Conclusion

Having implemented the project, it is possible to realize with the focus on the learning sets and theoretical literature that unethical leadership behavior leads not only to ignore the stakeholders’ interests but also to the violation of the ideas of social responsibility and sustainability. The implemented project demonstrates that all principles learned during the module are important to be taken into account while developing an ethical strategy that can be effectively integrated into the concrete organization. The experience received during the application of learning set principles to the plan integration is important to accentuate the significance of developing appropriate corporate social responsibility approaches to address different types of unethical behaviors. When ethical standards are inappropriately implemented in the organization and the leader ignores these requirements, it is important to organize the effective work of the ethical committee and develop strict regulations to monitor the ethical situation in the company. This strategy is important to avoid conflicts among shareholders and other stakeholders because of the ineffective management approaches. It is also important to realize that critical action learning is an inquiry process that plays a significant role in solving actual organizational problems when many responsible actors are involved in the process to guarantee success.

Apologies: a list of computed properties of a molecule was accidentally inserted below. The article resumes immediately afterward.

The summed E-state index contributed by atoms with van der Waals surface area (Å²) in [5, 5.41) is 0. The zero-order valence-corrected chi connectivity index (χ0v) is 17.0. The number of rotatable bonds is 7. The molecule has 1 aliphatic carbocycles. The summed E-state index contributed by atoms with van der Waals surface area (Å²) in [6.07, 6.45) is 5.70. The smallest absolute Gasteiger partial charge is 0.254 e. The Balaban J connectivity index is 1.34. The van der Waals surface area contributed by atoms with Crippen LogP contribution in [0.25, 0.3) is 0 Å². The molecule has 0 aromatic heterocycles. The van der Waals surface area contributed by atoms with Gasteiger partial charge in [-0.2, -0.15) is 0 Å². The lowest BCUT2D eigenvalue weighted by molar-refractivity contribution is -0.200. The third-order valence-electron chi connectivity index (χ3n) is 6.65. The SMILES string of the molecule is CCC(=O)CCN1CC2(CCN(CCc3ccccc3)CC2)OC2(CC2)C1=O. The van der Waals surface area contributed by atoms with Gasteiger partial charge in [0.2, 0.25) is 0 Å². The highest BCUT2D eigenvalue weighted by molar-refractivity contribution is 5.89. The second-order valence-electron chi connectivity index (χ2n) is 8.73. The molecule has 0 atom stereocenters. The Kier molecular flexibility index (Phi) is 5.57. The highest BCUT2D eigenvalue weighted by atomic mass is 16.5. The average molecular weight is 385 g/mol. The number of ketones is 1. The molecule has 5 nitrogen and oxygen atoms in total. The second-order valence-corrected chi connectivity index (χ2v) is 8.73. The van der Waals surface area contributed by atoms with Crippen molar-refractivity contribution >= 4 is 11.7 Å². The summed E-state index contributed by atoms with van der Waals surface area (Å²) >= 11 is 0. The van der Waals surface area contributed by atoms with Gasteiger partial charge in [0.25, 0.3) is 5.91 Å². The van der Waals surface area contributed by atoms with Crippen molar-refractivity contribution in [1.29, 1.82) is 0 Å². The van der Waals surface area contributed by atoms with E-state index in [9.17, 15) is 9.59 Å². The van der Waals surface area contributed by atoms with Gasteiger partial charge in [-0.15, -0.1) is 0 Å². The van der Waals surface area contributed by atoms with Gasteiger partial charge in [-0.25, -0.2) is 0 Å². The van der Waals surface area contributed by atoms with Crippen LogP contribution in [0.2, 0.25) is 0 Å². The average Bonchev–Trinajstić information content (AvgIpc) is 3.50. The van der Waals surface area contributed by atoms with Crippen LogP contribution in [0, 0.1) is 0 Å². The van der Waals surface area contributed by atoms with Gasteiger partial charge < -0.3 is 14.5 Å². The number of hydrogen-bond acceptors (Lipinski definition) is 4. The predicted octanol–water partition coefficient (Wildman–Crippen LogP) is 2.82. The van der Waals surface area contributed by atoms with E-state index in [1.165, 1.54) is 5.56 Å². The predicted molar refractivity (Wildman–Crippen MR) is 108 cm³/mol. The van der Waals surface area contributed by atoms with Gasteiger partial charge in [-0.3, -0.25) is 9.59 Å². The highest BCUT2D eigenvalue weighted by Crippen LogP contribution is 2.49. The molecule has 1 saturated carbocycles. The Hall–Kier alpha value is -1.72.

Reference

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Dhiman, S 2008, ‘Products, people, and planet: The triple bottom line sustainability imperative’, Journal of Global Business Issues, vol. 2, no. 2, pp. 51-57.